To an outsider a $US1 billion blow-out in project costs seems horrific, but to Chinese-based conglomerate CITIC Pacific Ltd the rising expenses are far outweighed by the huge jump in commodity prices
To an outsider a $US1 billion blow-out in project costs seems horrific, but to Chinese-based conglomerate CITIC Pacific Ltd the rising expenses are far outweighed by the huge jump in commodity prices.
The Hong Kong-listed company’s annual results reveal it is revelling in its decision to invest in a Pilbara iron ore project to supply its Chinese steel mills.
Operating in Western Australia as Citic Pacific Mining Management Pty Ltd, it has been quietly proceeding with a big magnetite iron ore development south of Dampier, in the Pilbara.
Illustrating the massive scale of the project, CITIC Pacific has bought 12 bulk carriers to ship ore, ordered a new 450 megawatt power plant and is thought to be negotiating a ground-breaking gas deal as it sets itself a 2009 production deadline.
In its annual report to the Hong Kong stock exchange, CITIC Pacific was upbeat about the project capital costs which it said had risen to a forecast US$3.5 billion ($3.76 billion) at its December 31 reporting date, up from a previous $2.5 billion figure. Overall the cost is expected to be $5.2 billion.
While the blow-out was blamed on the depreciation of the US dollar and rising costs in Australia, CITIC Pacific was eager to point to the upside.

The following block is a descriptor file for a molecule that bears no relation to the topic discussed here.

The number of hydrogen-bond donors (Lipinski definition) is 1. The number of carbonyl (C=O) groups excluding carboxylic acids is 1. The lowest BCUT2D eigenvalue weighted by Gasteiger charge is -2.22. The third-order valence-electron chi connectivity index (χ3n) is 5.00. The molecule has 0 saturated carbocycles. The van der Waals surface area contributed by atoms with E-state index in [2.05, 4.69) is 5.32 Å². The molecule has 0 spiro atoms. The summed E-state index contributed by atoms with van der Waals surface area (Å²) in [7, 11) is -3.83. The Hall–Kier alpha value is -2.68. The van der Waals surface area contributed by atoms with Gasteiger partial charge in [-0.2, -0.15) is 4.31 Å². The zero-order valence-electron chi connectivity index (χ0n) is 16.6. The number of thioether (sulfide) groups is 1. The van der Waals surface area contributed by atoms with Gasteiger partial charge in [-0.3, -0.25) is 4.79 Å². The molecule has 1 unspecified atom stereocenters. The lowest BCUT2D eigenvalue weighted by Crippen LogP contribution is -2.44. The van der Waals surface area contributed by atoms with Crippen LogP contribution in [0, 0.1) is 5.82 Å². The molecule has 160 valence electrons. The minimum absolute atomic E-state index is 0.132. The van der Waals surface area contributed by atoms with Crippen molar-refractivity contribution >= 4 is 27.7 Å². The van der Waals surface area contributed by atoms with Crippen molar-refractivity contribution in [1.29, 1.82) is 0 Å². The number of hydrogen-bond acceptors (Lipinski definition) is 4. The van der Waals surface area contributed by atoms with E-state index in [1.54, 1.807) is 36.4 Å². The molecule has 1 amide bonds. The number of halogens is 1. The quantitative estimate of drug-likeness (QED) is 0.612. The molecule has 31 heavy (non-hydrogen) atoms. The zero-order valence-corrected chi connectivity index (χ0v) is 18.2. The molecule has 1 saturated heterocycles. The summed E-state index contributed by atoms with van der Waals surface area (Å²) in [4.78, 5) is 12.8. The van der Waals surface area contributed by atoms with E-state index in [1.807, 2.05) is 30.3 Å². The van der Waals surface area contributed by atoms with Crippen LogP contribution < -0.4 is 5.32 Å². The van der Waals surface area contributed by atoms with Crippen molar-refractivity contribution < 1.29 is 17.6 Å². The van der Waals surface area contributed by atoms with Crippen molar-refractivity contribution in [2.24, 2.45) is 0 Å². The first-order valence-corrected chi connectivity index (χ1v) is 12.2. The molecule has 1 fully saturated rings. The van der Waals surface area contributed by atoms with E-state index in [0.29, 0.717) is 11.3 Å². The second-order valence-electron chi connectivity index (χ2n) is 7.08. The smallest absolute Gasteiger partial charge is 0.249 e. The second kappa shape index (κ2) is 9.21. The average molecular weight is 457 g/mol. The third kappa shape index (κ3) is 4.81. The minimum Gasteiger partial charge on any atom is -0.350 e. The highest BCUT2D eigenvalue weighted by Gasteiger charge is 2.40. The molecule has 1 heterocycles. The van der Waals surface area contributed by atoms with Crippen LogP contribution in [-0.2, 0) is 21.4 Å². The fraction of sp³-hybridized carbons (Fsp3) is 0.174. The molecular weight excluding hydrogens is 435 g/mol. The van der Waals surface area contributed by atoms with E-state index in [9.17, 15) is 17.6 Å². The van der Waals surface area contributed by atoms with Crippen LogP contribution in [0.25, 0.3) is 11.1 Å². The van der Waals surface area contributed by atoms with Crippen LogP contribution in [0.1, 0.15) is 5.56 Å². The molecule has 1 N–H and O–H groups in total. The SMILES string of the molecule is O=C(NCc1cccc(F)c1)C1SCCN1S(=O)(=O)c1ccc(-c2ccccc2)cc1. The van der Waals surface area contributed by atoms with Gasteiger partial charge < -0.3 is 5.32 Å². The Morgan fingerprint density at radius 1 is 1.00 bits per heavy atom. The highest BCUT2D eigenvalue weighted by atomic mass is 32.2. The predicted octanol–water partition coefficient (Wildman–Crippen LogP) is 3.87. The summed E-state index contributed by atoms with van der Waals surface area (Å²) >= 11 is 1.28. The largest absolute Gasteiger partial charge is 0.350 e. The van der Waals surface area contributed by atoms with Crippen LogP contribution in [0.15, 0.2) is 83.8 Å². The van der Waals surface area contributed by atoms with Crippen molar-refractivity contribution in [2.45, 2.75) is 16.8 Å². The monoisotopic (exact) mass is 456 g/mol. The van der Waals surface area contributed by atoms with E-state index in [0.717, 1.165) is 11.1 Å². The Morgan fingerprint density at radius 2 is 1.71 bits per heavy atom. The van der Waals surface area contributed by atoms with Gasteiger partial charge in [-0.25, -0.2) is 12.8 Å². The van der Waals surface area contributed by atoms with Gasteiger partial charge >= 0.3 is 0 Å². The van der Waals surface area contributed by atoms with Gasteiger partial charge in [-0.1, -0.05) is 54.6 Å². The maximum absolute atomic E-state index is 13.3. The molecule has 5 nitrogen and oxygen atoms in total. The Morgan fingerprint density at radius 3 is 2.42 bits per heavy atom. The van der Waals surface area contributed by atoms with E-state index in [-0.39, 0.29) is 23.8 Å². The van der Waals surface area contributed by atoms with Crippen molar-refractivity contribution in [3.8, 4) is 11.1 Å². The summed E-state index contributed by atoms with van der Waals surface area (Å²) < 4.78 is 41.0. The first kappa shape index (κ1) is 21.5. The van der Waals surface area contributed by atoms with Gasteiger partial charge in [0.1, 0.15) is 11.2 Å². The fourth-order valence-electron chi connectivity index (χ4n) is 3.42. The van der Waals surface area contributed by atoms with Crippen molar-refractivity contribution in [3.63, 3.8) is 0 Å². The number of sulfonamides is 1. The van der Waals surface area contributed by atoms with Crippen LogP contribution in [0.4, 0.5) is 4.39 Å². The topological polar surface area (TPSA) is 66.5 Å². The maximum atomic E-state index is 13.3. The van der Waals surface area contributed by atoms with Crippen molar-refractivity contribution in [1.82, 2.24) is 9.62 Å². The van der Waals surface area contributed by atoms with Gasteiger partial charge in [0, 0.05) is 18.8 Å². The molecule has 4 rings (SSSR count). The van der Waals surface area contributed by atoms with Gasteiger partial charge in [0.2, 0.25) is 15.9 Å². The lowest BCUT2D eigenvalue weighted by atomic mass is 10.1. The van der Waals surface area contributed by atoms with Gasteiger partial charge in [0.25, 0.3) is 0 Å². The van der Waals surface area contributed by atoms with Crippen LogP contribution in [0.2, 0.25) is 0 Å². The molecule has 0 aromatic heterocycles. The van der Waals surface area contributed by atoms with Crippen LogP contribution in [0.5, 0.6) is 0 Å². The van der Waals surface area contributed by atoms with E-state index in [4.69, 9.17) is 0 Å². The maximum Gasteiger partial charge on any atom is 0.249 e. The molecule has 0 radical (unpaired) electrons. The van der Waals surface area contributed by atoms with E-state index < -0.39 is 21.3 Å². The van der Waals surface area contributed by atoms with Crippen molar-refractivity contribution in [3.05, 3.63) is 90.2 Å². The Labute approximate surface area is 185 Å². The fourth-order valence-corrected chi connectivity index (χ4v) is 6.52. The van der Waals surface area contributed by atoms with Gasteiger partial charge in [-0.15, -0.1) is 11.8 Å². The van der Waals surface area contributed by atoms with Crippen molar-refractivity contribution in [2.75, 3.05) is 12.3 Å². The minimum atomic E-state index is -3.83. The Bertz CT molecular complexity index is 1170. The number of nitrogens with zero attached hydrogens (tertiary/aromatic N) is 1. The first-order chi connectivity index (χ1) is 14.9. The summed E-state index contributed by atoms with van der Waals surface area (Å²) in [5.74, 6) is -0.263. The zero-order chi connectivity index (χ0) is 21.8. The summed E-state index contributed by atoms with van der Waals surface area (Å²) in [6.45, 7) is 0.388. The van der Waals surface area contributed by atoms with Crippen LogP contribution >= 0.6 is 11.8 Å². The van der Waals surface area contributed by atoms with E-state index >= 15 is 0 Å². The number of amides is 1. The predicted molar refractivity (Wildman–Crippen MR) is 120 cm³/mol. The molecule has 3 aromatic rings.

“Since the commencement of our project in the second quarter of 2006, the global iron ore price (fines) has increased from 61.7 US cents per dmtu (Dry Metric Ton Unit) to 132.7 US cents/dmtu, amounting to a 115 per cent increase, which is more than sufficient to cover the capital cost escalation,” the company said in a recent announcement in Hong Kong.
“Given the current price trend of iron ore, we believe there will be further positive impact on our business model.
“Our steel plants would also benefit from the stable supply.”
As for the gas deal, sources have named Adelaide-based Santos Ltd, which is known to have been seeking oil price-linked tenders for gas from its share of the North West offshore Reindeer project, a joint venture with Apache Energy as majority partner.
Santos would not comment.
WA Business News confirmed the plan for a link to the oil price but was unable to confirm that an agreement had been made.
Such a deal, if struck, would be a first for the supply of domestic gas in WA, and could set a benchmark that would pave the way to reducing supply constraints for the state’s gas users.
A gas deal makes sense given that, in late March, Citic Pacific Mining announced it had appointed Vienna-based Austrian Energy & Environment to build a 450MW combined-cycle, gas-fired, power plant at its Sino Iron Ore Project.
In addition, a processing plant for Reindeer gas is to be located at Devil Creek, close to Citic Pacific Mining’s operations.
However, Citic Pacific is planning to have the power plant up and running by the end of 2009, 12 months ahead of the proposed first gas production from Reindeer.